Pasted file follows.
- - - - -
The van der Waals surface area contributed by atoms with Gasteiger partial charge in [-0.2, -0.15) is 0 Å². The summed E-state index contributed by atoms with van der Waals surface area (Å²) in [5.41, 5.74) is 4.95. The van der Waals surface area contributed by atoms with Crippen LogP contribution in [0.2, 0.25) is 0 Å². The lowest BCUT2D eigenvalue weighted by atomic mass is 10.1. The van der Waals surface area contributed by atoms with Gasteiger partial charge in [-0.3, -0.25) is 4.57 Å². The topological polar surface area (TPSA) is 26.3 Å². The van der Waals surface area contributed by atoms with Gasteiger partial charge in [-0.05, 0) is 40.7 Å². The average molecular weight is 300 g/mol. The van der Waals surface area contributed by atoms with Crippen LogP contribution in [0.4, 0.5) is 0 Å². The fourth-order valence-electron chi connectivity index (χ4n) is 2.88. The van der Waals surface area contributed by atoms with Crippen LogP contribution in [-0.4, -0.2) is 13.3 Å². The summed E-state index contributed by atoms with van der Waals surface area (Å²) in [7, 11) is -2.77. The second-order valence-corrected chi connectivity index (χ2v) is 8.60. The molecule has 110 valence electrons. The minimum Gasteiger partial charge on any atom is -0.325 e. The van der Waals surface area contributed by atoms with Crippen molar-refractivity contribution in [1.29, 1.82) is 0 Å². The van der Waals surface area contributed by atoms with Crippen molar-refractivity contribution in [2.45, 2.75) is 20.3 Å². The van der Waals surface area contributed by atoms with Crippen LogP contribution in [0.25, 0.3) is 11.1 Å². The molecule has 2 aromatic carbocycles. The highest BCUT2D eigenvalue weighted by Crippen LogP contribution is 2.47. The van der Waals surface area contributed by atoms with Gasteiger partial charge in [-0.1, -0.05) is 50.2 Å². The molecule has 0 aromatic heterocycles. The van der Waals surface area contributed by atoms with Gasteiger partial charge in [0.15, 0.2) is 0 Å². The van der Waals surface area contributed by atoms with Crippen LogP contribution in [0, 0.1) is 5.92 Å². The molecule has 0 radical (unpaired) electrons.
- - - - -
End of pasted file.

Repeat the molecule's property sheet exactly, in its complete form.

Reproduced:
The van der Waals surface area contributed by atoms with Gasteiger partial charge in [-0.2, -0.15) is 0 Å². The summed E-state index contributed by atoms with van der Waals surface area (Å²) in [5.41, 5.74) is 4.95. The van der Waals surface area contributed by atoms with Crippen LogP contribution in [0.2, 0.25) is 0 Å². The lowest BCUT2D eigenvalue weighted by atomic mass is 10.1. The van der Waals surface area contributed by atoms with Gasteiger partial charge in [-0.3, -0.25) is 4.57 Å². The topological polar surface area (TPSA) is 26.3 Å². The van der Waals surface area contributed by atoms with Gasteiger partial charge in [-0.05, 0) is 40.7 Å². The average molecular weight is 300 g/mol. The van der Waals surface area contributed by atoms with Crippen LogP contribution in [0.4, 0.5) is 0 Å². The fourth-order valence-electron chi connectivity index (χ4n) is 2.88. The van der Waals surface area contributed by atoms with Crippen LogP contribution in [-0.4, -0.2) is 13.3 Å². The summed E-state index contributed by atoms with van der Waals surface area (Å²) in [7, 11) is -2.77. The second-order valence-corrected chi connectivity index (χ2v) is 8.60. The molecule has 110 valence electrons. The minimum Gasteiger partial charge on any atom is -0.325 e. The van der Waals surface area contributed by atoms with Crippen molar-refractivity contribution in [1.29, 1.82) is 0 Å². The van der Waals surface area contributed by atoms with Crippen molar-refractivity contribution in [2.45, 2.75) is 20.3 Å². The van der Waals surface area contributed by atoms with Crippen LogP contribution in [0.25, 0.3) is 11.1 Å². The molecule has 2 aromatic carbocycles. The highest BCUT2D eigenvalue weighted by Crippen LogP contribution is 2.47. The van der Waals surface area contributed by atoms with Gasteiger partial charge in [-0.1, -0.05) is 50.2 Å². The molecule has 0 aromatic heterocycles. The van der Waals surface area contributed by atoms with Gasteiger partial charge in [0.15, 0.2) is 0 Å². The van der Waals surface area contributed by atoms with Crippen LogP contribution in [0, 0.1) is 5.92 Å². The molecule has 0 radical (unpaired) electrons.